Daily Devotions, Spiritual Leadership

The Call of Service

February 23rd, 2017

As I urged you when I was going to Macedonia, remain at Ephesus so that you may charge certain persons not to teach any different doctrine, nor to devote themselves to myths and endless genealogies, which promote speculations rather than the stewardship from God that is by faith. The aim of our charge is love that issues from a pure heart and a good conscience and a sincere faith. Certain persons, by swerving from these, have wandered away into vain discussion, desiring to be teachers of the law, without understanding either what they are saying or the things about which they make confident assertions. (1 Timothy 1:3-7 ESV)

The Apostle Paul was clarifying for young Timothy the motivation of Christian service – and this applies to lay people and ministers alike, in fact, it applies to all that we do for Christ in our worship, devotion, service, behavior, obedience, prayer, witness, and lives. The motivation is to be nothing other than love for Christ that comes “from a pure heart and a good conscience and a sincere faith.”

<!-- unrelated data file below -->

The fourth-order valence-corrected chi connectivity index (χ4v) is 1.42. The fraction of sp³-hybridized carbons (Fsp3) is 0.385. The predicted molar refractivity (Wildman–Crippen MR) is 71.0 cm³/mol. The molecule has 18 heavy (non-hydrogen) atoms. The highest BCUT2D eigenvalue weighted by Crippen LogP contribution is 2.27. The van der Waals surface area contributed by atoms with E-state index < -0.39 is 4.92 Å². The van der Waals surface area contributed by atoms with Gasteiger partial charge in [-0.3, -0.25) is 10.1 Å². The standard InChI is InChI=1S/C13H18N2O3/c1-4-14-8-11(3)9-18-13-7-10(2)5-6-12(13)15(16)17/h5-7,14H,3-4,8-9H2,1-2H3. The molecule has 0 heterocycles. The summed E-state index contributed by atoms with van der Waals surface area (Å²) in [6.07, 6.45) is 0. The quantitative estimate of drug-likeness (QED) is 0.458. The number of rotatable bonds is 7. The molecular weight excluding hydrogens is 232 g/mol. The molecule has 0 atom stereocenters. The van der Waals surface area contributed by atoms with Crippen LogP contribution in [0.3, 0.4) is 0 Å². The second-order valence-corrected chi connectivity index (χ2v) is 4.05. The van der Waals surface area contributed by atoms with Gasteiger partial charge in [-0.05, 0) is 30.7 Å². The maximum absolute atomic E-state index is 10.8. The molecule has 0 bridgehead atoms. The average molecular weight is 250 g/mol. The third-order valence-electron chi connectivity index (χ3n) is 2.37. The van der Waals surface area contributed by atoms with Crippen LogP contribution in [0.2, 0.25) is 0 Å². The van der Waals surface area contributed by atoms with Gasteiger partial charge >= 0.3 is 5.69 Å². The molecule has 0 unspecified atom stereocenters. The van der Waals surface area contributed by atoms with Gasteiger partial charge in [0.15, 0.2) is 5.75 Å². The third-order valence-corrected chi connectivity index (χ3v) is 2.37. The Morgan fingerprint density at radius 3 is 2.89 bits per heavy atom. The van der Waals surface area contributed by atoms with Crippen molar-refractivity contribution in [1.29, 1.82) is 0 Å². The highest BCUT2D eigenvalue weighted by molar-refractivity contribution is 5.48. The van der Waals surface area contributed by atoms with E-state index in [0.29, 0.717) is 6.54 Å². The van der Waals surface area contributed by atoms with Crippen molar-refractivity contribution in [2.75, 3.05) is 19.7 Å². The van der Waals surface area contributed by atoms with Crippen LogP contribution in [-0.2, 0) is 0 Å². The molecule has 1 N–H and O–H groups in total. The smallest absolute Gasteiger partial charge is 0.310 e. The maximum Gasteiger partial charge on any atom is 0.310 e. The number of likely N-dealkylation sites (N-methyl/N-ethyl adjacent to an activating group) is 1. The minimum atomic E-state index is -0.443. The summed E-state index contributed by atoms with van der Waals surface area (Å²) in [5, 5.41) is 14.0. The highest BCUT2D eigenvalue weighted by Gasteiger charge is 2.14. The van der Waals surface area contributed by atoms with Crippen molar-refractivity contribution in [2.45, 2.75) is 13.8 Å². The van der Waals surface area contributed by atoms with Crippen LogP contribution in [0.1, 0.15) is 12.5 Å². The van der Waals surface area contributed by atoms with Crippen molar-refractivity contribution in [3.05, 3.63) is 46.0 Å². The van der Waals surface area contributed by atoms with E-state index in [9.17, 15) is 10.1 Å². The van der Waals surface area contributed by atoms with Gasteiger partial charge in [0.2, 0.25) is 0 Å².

False motivations: For lay people and for ministers there can be many false motivations. Among many there is simply the motivation to appear intelligent or educated. Many people receive little respect at their work place or among their family and friends, so they seek respect in the church. They wish to appear wise before others. In the verse above we read about those who devoted themselves to myths, genealogies, and speculations. These had to do with the Gnostic heresy of the First Century church, that had speculated on a long mythological genealogy of Christ. It might be impressive for someone to be able to rattle off names of mythical (not biblical, like Matthew 1) names of fictitious beings, but this was not from God.